How many different grape varieties have you tried? Join the Great Australian Varietal Challenge.
This project is a collaborative effort by winemakers who are using one or more rare varieties in Australia.
The aim is to develop ways to jointly promote these varieties to wine outlets and directly to interested consumers. If someone is brave enough to try Arinto perhaps they might like to try Assyrtiko. Or vice versa.
This can be done more effectively by targeted, cooperative activities.
The coordinator of the project is Darby Higgs, founder of the Vinodiversity website.
Rare variety in this context means that there are less than 10 producers in Australia, regardless of its global importance.
The current list of the varieties covered by the project is on this page. As you would understand it is not a static list.
You might be surprised to know that there are over 100 grape varieties that fit into that category - and at least 200 wineries which are using at least one of these varieties. So while the varieties are rare, collectively there is the potential to make a big noise.
The major benefit for participating wineries will be selling more of their wine.
If a restaurant is pouring Verdejo this month then maybe they need to hear about your Arinto.
A retailer having success with Mencia might like to also stock your Pinotage.
If a wine enthusiast has discovered Dornfelder then perhaps she needs to know about your Zwiegelt.
A sustained and co-ordinated Social Media campaign will inform buyers at retail outlets, restaurants, wine bars and the general public about these new wines.
If we combine forces on our various social media outlets we can reach a huge audience of consumers who are interested to try something different.
Cooperative action on Instagram, Facebook and Twitter.
Setting up a shared Pinterest board.
Book production: The printed book is now available from this page
Number one, join the tribe. Initially at least we will be coordinating our activities via an email newsletter. We might need some project organisation software later.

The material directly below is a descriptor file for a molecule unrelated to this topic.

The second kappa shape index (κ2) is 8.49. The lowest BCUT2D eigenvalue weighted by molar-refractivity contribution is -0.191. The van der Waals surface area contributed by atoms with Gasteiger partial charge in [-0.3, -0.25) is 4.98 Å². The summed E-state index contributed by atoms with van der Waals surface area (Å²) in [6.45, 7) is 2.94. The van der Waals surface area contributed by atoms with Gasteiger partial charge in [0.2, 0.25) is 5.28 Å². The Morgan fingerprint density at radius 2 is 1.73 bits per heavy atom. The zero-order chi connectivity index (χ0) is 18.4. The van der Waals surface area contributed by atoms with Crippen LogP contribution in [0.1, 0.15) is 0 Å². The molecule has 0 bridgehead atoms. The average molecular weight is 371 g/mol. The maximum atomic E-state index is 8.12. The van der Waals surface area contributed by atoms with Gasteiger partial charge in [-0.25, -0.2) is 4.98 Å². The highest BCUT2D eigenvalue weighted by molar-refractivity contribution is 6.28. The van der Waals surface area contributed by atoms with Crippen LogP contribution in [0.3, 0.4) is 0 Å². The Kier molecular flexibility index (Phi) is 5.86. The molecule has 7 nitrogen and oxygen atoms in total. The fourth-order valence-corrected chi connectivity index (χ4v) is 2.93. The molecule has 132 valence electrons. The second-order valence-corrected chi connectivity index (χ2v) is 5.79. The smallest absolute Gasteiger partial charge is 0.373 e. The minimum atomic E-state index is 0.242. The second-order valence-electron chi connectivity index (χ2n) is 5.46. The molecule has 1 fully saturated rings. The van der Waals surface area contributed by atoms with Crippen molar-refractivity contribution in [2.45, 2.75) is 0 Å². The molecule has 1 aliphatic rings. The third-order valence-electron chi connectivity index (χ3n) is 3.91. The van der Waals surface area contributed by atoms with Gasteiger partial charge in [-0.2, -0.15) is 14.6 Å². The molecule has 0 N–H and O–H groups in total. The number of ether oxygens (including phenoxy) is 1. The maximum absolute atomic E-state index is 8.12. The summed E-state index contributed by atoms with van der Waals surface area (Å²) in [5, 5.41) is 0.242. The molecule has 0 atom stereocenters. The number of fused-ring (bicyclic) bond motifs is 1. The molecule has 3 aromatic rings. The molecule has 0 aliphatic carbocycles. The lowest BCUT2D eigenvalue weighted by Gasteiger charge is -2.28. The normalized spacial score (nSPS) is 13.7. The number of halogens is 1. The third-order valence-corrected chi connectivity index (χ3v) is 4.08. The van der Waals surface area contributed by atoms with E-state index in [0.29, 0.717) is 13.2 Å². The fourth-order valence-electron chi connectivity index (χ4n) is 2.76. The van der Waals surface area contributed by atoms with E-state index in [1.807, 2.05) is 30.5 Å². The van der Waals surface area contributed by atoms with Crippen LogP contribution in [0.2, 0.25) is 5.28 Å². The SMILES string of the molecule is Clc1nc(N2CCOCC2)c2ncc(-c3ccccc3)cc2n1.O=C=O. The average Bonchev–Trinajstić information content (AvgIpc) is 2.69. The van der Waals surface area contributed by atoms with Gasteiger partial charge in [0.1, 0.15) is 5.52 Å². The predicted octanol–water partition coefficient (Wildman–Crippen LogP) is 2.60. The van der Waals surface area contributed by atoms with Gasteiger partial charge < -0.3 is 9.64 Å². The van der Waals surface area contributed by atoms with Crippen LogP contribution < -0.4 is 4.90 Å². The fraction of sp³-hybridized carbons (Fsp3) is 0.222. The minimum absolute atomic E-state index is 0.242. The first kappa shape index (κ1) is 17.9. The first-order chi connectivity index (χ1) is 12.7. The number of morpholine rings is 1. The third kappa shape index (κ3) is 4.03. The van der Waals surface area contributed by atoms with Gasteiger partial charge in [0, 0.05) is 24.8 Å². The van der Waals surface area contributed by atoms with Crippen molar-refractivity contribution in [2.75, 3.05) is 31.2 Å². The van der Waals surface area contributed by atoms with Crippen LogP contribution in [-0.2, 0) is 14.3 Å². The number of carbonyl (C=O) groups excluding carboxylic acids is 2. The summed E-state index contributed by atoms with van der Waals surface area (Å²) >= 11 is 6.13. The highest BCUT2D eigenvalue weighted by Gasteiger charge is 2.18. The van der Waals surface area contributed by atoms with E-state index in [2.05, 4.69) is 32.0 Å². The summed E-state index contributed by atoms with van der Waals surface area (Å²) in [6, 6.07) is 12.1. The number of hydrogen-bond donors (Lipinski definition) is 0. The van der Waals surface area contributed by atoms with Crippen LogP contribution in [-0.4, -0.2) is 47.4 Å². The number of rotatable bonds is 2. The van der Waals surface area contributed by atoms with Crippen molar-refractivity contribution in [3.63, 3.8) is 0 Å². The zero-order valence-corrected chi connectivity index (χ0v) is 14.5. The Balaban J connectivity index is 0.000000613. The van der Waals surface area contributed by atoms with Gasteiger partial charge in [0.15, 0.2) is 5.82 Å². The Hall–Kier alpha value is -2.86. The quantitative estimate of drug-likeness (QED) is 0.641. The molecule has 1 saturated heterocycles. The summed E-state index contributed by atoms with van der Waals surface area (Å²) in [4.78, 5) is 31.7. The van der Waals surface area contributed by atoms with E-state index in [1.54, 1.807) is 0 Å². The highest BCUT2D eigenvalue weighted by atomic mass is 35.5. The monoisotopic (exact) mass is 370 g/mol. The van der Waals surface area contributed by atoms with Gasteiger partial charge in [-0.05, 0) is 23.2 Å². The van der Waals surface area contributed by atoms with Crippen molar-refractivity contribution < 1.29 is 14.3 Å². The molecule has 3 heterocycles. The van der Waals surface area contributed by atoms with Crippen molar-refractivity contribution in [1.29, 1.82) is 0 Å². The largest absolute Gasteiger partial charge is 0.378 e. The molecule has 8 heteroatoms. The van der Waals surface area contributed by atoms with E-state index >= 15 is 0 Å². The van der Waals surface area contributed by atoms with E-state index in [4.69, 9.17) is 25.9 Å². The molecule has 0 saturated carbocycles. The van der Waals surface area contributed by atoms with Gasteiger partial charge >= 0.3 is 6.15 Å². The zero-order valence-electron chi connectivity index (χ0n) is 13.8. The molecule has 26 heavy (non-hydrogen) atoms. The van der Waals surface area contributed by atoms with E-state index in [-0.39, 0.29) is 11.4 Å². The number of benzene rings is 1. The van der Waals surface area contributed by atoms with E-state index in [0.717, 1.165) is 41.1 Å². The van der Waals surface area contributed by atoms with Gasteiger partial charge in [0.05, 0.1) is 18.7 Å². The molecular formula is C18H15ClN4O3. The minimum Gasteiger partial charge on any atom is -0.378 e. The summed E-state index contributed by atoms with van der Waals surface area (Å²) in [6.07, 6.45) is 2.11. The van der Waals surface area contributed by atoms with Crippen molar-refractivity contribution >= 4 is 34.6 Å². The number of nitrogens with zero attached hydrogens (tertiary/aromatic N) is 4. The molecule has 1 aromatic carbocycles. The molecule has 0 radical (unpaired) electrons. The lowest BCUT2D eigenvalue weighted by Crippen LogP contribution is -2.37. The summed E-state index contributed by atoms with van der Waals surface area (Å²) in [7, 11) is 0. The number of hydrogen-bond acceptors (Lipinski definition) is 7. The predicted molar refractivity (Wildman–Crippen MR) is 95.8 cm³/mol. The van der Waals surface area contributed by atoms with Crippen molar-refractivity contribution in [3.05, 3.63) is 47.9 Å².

Members will be encouraged to take part by
The following varieites are rare in Australia. Ten or less producers are using them. Some are new, some have been around for yonks. The list is necessary incomplete and the definition is a bit fuzzy.
Aleatico, Aligote, Albarino, Alvarelhao, Ancellotta, Aranel, Arinto, Assyrtiko, Aucerot, Baco noir, Baroque, Bastardo, Bianco d'Alessandro, Biancone, Blaufrankisch, Boǧazkere, Bonvedro, Bourboulenc, Brachetto, Cabernet Sanzey, Canaiolo, Caracosa, Carmenere, Carnelian, Caverdella, Chanel Paradisa, Chasselas, Cienna, Clairette, Colombard, Colorino, Cornifesto, Cortese, Corvina, Counoise, Crouchen, Cygne Blanc, Doradillo, Dornfelder, Fer, Fernao Pires, Flora, Fragola, Friulano,Furmint, Garganega, Giallo, Gouais, Grecanico, Greco, Grenache Blanc, Grenache Gris, Grillo, Harslevelu, Inzolia, Jacquez, Kerner, Kyoho, Lambrusco Maestri, Lexia, Macabeo, Madeline Angevine, Malvasia, Mammolo, Marzemino, Mavrodaphne, Mencia, Mondeuse, Moscato Giallo, Muller Thurgau, Nebbiolo, Negramoll, Orange Muscat, Palomino, Pavana, Pecorino, Pedro Xinmenez, Petit Meslier, Picolit, Picpoul, Pignoletto, Pinotage, Red Semillon, Refosco, Ribolla Giallo, Rondinella, Rossola Nera, Roter Veltliner, Rubienne, Rubired, Saint Macaire, Sauvignon gris, Scheurebe, Schioppettino, Schonburger, Siegerrebe, Slankamenka, Souzao, St Lauren, Sylvaner, Taminga, Tarrango, Teroldeg,o Tinta Barroca, Tinto Cao, Torrontes, Trincadeira, Trollinger, Tyrian, Verdejo, Verdicchio, Verduzzo, Vespolina, Villard Blanc, Zibibbo, Zweigelt....
More to come
Using the tag #rareozzies